NORMAL — Illinois public universities could be pitted against each other for resources under a proposal from two Twin City-area legislators.
The state Board of Higher Education would rank departments at the state's 12 public universities, and the most successful could get more under a plan released Monday by two Republican lawmakers: State Sen. Chapin Rose of Mahomet and State Rep. Dan Brady of Bloomington.
"This state has so many wonderful higher education programs ... but, frankly, the state's mechanism doesn't fund to our strengths. It doesn't help us retain what we do best," said Rose during a news conference in Normal. "We can make sure that we budget to protect those true treasures."
Rose said schools that don't like the rankings can find positives elsewhere in the proposal, including multiyear budgeting, which would give them needed stability — especially given the state's recent two-year budget impasse.
"The crystal ball of higher education for the future of the state of Illinois is extremely fuzzy. ... They're very interested in anything that can make that picture a little clearer," said Brady.
Rose said the plan is meant to cut back on wasteful spending like the University of Illinois' new $82.6 million science, technology, engineering and math (STEM) facility in Springfield — a short drive from the Urbana-Champaign campus, which has a world-renowned engineering program.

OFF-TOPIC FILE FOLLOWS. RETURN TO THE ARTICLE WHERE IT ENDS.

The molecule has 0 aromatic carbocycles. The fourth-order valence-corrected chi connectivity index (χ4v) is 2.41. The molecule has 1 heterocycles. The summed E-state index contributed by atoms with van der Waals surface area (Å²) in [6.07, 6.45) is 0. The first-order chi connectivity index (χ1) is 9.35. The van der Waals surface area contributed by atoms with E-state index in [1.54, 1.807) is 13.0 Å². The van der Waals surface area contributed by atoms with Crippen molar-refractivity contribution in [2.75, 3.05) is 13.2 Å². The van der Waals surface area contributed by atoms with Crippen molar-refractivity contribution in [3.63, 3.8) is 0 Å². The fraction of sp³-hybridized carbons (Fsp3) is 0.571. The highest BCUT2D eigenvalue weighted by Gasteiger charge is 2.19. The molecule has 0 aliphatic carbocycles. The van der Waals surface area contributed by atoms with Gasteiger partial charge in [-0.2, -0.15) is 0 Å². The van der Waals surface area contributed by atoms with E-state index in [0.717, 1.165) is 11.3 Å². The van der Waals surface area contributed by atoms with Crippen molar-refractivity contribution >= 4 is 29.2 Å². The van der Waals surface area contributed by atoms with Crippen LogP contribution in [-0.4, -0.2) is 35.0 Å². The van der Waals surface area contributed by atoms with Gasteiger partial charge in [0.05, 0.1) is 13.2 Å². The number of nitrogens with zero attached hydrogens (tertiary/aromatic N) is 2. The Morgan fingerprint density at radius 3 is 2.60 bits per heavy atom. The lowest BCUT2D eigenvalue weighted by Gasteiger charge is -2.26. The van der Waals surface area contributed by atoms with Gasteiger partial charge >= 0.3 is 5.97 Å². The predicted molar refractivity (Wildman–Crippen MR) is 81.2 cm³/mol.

"Where is the traffic cop out there that says, 'We don't need to have this'?'" he said.
The plan, to be filed in both the House and Senate, also includes a common application for all 12 universities so students need to apply only once; guaranteed admission to one of those universities for any high school student with a "B" average; financial aid information sent at the same time as an acceptance letter; and a study on increasing merit-based financial aid.
Rose said those changes would help fight brain drain in the state, which loses more college students to out-of-state schools than it brings in. In 2000 alone, the state lost a net 11,814 students across public and private four-year and two-year schools, according to the Illinois Education Research Council.
Brady said the proposal is intended to start a conversation rather than cement changes. Rose said some parts may be passed in the 2018 General Assembly, but the full plan could take years to implement.
"I wanted to do this two years ago, but all the oxygen was sucked out of the room on the K-12 (funding) debate and the budget," he said. "I've talked to a number of my colleagues on the Democratic side of the aisle, and, while everybody may have a different idea of the right way to go ... it's clear Illinois needs to seriously reform (higher education)."